News / Americas

With Inauguration Approaching, Uncertainty in Venezuela

Venezuela's President Hugo Chavez attends a special session at the National Assembly commemorating the country's Independence Day, in Caracas, Venezuela, July 5, 2012.
Venezuela's President Hugo Chavez attends a special session at the National Assembly commemorating the country's Independence Day, in Caracas, Venezuela, July 5, 2012.
VOA News
Venezuelans and their political leaders are facing a week of questions as the country, and the world, waits to see if ailing President Hugo Chavez takes the oath of office January 10.

Thursday is the day designated by the Venezuelan constitution for administering the oath of office.  Chavez won re-election in October, but he has been in Cuba for cancer treatment and has not been seen in public for nearly a month. 

The most recent word on Chavez's condition came this past Thursday from Venezuela Information Minister Ernesto Villegas, who said the president has experienced some difficulties.

"Following the sensitive surgery on 11 December, Commander Chavez has faced some complications as a consequence of a severe lung infection," he said. "This infection has resulted in a respiratory deficiency that requires Commander Chavez to remain in strict compliance with his medical treatment.  The government of the Bolivarian Republic of Venezuela reiterates their confidence in the medical team taking care of the president which has been following closely the evolution of the patient and has acted with the utmost thoroughness in dealing with the difficulties that have come about."

Doctors have been treating Chavez for cancer in his pelvic area, but his exact form of cancer and condition are unknown.

Some Venezuelan opposition leaders argue if Chavez is unable to take the oath of office on January 10, it would have to mean he is stepping down and that new elections would have to be held.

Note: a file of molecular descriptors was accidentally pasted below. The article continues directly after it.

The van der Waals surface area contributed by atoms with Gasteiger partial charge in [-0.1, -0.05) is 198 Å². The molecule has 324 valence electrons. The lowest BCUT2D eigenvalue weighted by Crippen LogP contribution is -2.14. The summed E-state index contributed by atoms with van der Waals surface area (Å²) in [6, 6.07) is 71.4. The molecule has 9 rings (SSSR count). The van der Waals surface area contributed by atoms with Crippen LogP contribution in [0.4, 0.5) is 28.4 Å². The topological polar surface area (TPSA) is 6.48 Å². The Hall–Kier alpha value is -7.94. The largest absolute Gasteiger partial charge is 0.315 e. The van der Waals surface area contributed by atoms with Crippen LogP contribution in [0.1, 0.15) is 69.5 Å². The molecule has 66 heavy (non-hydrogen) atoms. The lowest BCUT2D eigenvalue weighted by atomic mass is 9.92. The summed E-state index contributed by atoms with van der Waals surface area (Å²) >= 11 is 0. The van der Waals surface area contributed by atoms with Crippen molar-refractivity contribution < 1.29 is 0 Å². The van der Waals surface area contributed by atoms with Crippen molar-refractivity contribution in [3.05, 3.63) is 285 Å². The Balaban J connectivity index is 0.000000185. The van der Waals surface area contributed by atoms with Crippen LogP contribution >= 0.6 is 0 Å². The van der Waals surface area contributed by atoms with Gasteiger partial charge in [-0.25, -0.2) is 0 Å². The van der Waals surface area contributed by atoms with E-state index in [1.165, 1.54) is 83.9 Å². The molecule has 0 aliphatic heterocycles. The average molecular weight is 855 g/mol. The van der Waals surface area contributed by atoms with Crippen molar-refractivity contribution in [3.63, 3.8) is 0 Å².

Chavez's allies, including re-elected National Assembly Speaker Diosdado Cabello, say that is not the case.

"Without any arrogance [I can tell you], on 10 January, it does not mean anything if President Chavez is not present [for the inauguration], President Chavez was elected on 7 October for the term between 2013 and 2019," he said.

Vice President Nicolas Maduro has said if Chavez is unable to attend his inauguration Thursday before the National Assembly, he could be sworn in later by the Supreme Court.

On Saturday, while speaking to supporters, he blamed much of the uncertainty on propaganda by the opposition.

"We need to be in constant battle to fight the lies," he said.  "If the lies come via Twitter, then let us go after the lies on Twitter, if the lies come via Facebook, then let us go after the lies on Facebook.  If they are in the street, then let us argue against them in the street."

Maduro also promised more information would be coming.

"In the coming days, we will continue to inform you about the status of the respiratory condition that our commander [Chavez] is suffering. You know that these types of treatments call for keeping calm and we are calm. We are calm," he said.

Some legal experts note the constitution allows the Supreme Court to swear in the president without mentioning a specific date.

For now, all that is certain is that. Chavez's allies hold a majority in the Assembly and all of its leadership positions.

You May Like

Video Five Patients Given Experimental Ebola Drug Said To Be Improving

Experimental drugs have been tried on six people: three Westerners and now, three African pyhysicians More

Video In Ukraine, Fear and Distrust Remain Where Fighting has Stopped

As Ukrainian military reclaims control of eastern cities residents rebuild their lives, but many say everyone is being treated with suspicion More

Video In Rural Kenya, Pressure Builds Against Female Circumcision

Girls learn to object; FGM practitioners face penalties from jail sentences to stiff fines More

This forum has been closed.
Comment Sorting
Comments
     
by: Ricardo Mondolfi from: Caracas, Venezuela
January 07, 2013 6:06 PM
I really wish Chavez and his team of incompetent flatterers that run my country would realize what they are trying to do:

They're trying to swear in a dying president-elect with terminal cancer! Why not just let him step down, go into a period of provisional power, and call fresh election, as the Constitution states?

All of that, just maintain their grip on power.

Featured Videos

Your JavaScript is turned off or you have an old version of Adobe's Flash Player. Get the latest Flash player.
Five Patients Given Experimental Ebola Drug Said to Be Improvingi
X
Carol Pearson
August 19, 2014 11:43 PM